A three course menu from the BBQ – theme French fine dining
Written by Joost Janssen.
Of course we support our locals and regularly order something, but there is also a charm in cooking for yourself. Our shared hobby is good food and drinks; beautiful dishes with ditto wines. Preferably a bit refined. I also like to BBQ all year round. People often react with amazement: “BBQ and fine dining, that’s not possible at all, is it?” I am going to prove in this blog that it is.
Wow. What crazy times…And yet there is good news! Dry January lays behind us, the days are getting longer and the lockdown has been extended again. Of course you should take that last part with a grain of salt. We regularly let ourselves be surprised by a random wine, sometimes pleasantly so and sometimes we don’t even empty the glass.
I have already registered for the refresher course in terrace drinking. There is a lot of interest in this course, so the organization is still looking for a suitable place and time. Until then we make it as much fun as possible at home!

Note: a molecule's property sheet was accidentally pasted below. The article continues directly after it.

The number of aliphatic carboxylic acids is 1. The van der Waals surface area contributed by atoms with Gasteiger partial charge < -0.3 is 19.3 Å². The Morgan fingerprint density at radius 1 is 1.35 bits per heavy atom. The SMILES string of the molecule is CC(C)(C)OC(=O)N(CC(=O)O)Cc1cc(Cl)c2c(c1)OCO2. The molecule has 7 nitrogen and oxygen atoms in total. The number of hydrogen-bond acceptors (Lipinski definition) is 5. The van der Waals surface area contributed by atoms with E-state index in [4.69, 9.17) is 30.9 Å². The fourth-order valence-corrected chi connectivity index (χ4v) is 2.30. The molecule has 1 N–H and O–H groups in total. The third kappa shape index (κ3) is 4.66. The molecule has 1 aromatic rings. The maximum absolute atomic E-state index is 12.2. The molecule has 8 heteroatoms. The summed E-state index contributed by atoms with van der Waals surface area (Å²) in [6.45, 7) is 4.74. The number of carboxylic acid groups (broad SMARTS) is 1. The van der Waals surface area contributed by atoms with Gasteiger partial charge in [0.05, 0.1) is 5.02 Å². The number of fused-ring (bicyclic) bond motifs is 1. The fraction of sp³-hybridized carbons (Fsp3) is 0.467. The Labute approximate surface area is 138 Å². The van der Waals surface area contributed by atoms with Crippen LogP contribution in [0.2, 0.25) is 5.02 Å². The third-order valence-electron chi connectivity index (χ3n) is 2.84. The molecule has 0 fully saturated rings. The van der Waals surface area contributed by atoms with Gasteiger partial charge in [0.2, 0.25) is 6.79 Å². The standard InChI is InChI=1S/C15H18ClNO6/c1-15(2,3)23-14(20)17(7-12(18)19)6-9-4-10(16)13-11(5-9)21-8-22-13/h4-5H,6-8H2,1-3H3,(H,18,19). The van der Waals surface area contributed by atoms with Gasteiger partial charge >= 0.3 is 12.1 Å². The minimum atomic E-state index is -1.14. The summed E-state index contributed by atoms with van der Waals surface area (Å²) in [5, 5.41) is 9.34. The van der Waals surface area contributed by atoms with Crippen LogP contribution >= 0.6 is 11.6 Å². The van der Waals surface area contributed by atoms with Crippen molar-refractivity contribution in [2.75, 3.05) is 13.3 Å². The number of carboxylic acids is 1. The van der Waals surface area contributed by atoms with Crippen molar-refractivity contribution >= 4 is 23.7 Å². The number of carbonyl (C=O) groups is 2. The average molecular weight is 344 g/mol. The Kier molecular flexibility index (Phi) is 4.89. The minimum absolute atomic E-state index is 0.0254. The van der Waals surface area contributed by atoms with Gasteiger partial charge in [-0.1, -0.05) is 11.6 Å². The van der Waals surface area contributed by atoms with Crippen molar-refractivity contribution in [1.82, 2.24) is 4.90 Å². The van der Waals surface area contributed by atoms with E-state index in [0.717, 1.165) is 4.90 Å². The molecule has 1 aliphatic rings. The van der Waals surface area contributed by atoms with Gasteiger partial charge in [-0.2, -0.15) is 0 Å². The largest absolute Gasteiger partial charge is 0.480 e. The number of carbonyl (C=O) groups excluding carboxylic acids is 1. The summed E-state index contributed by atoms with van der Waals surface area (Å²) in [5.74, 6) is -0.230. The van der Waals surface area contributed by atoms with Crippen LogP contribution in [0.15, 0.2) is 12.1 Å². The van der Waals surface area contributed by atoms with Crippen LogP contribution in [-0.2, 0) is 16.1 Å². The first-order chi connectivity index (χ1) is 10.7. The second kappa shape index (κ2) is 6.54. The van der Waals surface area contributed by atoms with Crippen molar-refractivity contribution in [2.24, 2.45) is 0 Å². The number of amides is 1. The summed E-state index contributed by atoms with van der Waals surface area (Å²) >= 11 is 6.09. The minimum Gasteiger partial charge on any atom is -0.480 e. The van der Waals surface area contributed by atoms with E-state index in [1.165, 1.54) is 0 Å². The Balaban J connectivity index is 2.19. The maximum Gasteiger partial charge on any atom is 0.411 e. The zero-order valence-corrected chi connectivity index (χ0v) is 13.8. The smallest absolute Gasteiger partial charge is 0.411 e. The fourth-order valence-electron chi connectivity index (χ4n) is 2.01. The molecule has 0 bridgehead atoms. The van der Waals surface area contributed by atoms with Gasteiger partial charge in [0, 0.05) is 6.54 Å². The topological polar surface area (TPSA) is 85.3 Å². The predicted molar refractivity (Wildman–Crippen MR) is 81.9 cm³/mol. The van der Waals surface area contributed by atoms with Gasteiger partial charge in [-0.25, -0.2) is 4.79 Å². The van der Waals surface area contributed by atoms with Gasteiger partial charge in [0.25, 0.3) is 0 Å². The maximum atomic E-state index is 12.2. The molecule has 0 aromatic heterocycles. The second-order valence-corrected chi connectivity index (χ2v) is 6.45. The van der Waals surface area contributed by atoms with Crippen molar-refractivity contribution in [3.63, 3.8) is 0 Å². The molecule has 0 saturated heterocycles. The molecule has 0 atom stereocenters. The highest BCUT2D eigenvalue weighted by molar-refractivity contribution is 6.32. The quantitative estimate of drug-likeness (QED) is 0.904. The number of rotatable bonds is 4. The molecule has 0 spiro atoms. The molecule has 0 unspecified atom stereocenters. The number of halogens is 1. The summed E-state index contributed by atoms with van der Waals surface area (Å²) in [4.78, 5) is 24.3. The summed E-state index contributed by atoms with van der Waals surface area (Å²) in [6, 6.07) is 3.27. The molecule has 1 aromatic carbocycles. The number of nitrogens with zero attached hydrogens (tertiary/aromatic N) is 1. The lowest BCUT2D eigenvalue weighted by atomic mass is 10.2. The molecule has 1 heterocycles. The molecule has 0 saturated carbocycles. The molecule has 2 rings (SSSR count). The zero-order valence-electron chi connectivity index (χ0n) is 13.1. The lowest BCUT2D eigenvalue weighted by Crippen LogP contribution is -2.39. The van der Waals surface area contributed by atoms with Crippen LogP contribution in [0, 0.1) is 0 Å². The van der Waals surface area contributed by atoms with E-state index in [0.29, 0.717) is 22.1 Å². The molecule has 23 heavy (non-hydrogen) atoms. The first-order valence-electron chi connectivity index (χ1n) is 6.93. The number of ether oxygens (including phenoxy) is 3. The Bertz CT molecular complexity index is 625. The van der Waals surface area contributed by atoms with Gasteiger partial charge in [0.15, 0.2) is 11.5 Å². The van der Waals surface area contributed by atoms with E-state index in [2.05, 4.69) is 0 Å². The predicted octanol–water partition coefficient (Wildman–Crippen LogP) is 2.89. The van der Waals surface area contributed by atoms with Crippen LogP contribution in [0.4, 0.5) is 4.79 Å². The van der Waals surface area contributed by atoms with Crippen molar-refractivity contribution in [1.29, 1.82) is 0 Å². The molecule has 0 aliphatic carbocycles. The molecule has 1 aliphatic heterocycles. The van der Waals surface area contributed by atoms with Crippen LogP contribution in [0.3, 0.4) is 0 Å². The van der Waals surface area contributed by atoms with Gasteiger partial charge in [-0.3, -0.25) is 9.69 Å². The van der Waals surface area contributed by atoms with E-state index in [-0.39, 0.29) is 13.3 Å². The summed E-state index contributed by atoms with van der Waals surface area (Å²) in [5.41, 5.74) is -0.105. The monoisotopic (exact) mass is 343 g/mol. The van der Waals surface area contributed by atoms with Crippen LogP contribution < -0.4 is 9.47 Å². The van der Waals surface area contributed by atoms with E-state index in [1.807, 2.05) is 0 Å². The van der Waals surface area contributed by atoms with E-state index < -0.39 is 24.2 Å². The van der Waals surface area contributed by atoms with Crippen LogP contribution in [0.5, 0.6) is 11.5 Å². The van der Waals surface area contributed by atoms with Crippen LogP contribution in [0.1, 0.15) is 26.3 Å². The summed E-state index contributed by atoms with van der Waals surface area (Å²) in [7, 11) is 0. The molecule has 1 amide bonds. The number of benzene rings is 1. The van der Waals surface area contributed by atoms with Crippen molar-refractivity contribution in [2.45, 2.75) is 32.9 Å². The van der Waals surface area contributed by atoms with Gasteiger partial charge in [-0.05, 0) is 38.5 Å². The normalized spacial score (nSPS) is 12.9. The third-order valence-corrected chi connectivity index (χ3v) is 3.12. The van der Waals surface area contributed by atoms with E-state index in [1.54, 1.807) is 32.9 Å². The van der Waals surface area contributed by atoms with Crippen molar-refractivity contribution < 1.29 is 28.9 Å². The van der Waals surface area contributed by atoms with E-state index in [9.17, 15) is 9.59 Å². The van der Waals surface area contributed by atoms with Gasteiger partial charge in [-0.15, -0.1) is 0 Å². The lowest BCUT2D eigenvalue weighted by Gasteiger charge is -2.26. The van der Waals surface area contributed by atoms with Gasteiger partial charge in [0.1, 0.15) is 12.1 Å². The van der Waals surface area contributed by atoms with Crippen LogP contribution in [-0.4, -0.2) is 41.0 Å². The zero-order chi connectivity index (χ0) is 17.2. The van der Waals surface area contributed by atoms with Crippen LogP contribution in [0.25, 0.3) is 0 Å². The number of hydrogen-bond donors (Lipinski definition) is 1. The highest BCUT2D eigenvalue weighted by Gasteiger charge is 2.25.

A little about myself
Joost Janssen, 39 years old, working at the fire department. I don’t extinguish fire anymore, but there is still a healthy passion for fire. I am in love with Myrthe for years. The two children waltz, smell and slurp their orange juice…. That says enough about their experiences. Wine is a common hobby and we are almost certified SDEN2 (the exam can’t take place because of…). I would classify myself as an advanced amateur taster. And I put that passion for fire into practice by barbecuing.
Menu in the making
When pairing, you can choose to let the wine or dishes lead the way, or you can combine those two approaches. I am led by both the wine and the ingredients. As far as I’m concerned, a good menu has at least a starter, a main course and a dessert. I chose the theme French fine dining (winter) BBQ.
When I cook with the kids, brioche bread is always a hit. Super easy and super delicious! When I think of brioche, I think of champagne. When I think of champagne, I think of caviar. Caviar pairs nicely with a piece of beef and when I think of beef as an appetizer, I think of tartare. Voilà, the appetizer is basically defined.